Lenovo just put its flag on the shore of Meteor Lake, Intel's next-gen Ultra Core processor, with its ThinkPad X1 Carbon Gen 12. Intel's new chip promises not only better speed and power management but also onboard AI to help usher in the next generation of personal AI computers.
It's not just what's inside that might excite the average laptop user. Lenovo subtly redesigned the chassis and is now using carbon fiber recycled from Boeing airplane parts. Lenovo partnered with carbon fiber company Toray and Boeing to source waste material from the production of airplanes. It's all part of Lenovo's efforts to create a closed-loop or sustainable supply chain in the manufacture of its laptops.
Along with recycled materials, Lenovo redesigned the laptop body to be smaller and thinner than the last model. It reduced the bezel size around the 14-inch screen OLED screen, which supports up to 120Hz refresh rate and 400 nits of brightness. There's also a more visible communication bar at the top of the display which houses an 8MP webcam that includes a privacy shutter.
In addition to being more sustainable, Lenovo sought to make the X1 Carbon G12 more inclusive. It worked with The Governor Morehead School for the Blind in Raleigh, North Carolina, to develop new keyboard markings, such as ones for volume control and the Insert key, to make it easier to use for the vision impaired. Lenovo plans on using the keyboard on all ThinkPads and hopes to encourage the Windows laptop industry (possibly with arm-twisting from Microsoft) to make it a standard. The keyboard, by the way, still includes an integrated fingerprint reader.
The laptop's new Intel Ultra processors, which are also being introduced in Lenovo's new IdeaPad Pro 5i include three processing engines, the CPU, GPU, and a new NPU (neural processing unit). With the latter, these systems can offload AI tasks, such as requests from Windows 11's new GPT-4-based CoPilot, to the NPU.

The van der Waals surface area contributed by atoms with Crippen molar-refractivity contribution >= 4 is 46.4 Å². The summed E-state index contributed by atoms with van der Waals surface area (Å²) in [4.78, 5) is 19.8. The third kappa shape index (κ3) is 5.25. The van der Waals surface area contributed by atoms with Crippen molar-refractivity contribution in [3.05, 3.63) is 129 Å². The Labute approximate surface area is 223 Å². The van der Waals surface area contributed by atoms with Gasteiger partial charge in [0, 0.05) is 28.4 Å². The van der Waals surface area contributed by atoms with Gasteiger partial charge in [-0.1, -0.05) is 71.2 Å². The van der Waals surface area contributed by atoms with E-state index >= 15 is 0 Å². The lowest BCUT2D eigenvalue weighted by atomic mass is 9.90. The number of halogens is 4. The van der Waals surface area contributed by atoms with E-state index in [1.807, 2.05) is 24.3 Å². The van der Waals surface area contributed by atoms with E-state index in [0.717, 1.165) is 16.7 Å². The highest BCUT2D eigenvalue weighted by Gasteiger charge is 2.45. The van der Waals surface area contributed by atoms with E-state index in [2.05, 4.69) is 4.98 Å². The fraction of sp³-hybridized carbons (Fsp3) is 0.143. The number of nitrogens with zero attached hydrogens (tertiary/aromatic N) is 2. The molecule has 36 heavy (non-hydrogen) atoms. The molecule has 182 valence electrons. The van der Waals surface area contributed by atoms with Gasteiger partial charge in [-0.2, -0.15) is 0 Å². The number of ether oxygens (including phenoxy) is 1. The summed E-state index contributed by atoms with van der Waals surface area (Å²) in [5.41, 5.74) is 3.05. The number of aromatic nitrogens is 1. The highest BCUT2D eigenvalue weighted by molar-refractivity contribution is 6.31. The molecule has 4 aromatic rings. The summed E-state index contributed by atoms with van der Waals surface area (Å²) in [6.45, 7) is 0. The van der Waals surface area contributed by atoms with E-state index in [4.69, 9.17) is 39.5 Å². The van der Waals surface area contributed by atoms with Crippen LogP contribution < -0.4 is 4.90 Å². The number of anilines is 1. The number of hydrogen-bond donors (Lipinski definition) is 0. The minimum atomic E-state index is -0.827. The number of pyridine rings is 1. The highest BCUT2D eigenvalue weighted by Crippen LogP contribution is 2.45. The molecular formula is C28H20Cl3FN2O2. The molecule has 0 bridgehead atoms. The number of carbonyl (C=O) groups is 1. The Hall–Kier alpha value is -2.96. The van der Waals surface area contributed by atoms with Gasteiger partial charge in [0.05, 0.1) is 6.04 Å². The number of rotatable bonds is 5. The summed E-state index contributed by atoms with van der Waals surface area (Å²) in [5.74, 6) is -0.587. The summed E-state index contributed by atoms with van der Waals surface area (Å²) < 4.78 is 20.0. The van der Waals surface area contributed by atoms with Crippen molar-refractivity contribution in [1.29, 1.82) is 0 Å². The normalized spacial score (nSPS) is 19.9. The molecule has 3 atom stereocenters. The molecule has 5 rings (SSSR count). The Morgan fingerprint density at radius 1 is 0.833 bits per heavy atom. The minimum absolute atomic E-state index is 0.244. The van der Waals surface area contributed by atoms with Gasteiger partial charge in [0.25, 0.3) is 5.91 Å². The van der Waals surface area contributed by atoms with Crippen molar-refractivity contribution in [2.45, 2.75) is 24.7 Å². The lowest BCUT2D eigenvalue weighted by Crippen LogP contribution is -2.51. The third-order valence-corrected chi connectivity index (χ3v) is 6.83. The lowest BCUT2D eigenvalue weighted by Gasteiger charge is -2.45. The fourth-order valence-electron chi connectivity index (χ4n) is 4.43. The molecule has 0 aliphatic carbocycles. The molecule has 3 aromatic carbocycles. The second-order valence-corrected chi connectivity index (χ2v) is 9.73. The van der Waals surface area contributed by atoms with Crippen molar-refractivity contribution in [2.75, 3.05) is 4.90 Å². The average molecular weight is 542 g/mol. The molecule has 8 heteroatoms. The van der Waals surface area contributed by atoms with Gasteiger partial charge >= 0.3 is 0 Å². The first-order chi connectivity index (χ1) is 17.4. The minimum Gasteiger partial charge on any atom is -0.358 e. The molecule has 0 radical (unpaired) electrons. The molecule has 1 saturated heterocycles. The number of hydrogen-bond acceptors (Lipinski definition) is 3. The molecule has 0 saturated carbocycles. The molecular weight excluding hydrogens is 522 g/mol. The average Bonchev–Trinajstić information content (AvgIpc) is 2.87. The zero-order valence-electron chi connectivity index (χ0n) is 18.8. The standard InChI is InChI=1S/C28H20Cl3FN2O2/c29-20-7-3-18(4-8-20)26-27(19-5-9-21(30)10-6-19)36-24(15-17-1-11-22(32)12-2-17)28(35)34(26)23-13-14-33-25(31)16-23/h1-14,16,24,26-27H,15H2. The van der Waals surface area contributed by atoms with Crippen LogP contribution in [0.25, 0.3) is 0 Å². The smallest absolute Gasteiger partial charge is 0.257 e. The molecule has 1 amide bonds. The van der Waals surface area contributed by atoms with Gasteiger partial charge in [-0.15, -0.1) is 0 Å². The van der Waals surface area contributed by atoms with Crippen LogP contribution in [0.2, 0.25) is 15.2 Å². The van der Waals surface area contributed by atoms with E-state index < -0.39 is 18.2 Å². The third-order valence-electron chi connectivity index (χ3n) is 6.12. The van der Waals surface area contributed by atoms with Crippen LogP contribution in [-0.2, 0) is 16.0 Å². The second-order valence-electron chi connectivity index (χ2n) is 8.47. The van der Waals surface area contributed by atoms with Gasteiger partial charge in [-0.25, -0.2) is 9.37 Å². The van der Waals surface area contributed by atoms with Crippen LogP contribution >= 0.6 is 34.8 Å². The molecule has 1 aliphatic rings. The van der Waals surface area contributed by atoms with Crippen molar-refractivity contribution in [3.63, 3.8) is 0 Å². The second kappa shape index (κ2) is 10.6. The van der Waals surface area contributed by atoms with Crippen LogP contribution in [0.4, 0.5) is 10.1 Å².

Lenovo showed me a few other enhancements including speakers that now drive Dolby Atmos-supporting audio through the keyboard, a larger 25W max power system (the battery is still 57Whr), and a completely new thermal management that evenly spreads the heat load across two spaces.
Along with the Intel Core Ultra CPU, the ThinkPad X1 Carbon Gen 12 will support up 64GB of RAM (LPDDR5X), and a 2TB SSD. Graphics support comes from the onboard Intel Arc GPU. There will be support for Wi-Fi 6e and the emerging Wi-Fi 7 standard, along with Bluetooth 5.3, and 5G.
Ports include 2 USB-C thunderbolt-4 ports and 2 USB-A ports, along with an HDMI 2.1 port and (still) a 3.5mm headphone jack.
I got to spend just a little time with the new laptop, which was not powered up. The body felt thin and light (it weighs just 2.42 lbs / 1.1 kg) and the keyboard with its TrackPoint center button triggered a wave of nostalgia. There's a decent amount of space for your palms and the trackpad.
While these recycled materials are currently only part of Lenovo's business laptop line, it's safe to assume that similar eco-friendly manufacturing strategies might make their way to more consumer-friendly laptops like Lenovo's IdeaPad line.
The Lenovo ThinkPad X1 Carbon Gen 12 will start at $2,989 and be available this month in limited configurations. A wider range should show up in March of 2024. Perhaps it'll take that long to collect the requisite carbon fiber refuse.
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A 35-year industry veteran and award-winning journalist, Lance has covered technology since PCs were the size of suitcases and “on line” meant “waiting.” He’s a former Lifewire Editor-in-Chief, Mashable Editor-in-Chief, and, before that, Editor in Chief of PCMag.com and Senior Vice President of Content for Ziff Davis, Inc. He also wrote a popular, weekly tech column for Medium called The Upgrade.
Lance Ulanoff makes frequent appearances on national, international, and local news programs including Live with Kelly and Ryan, Fox News, Fox Business, the Today Show, Good Morning America, CNBC, CNN, and the BBC.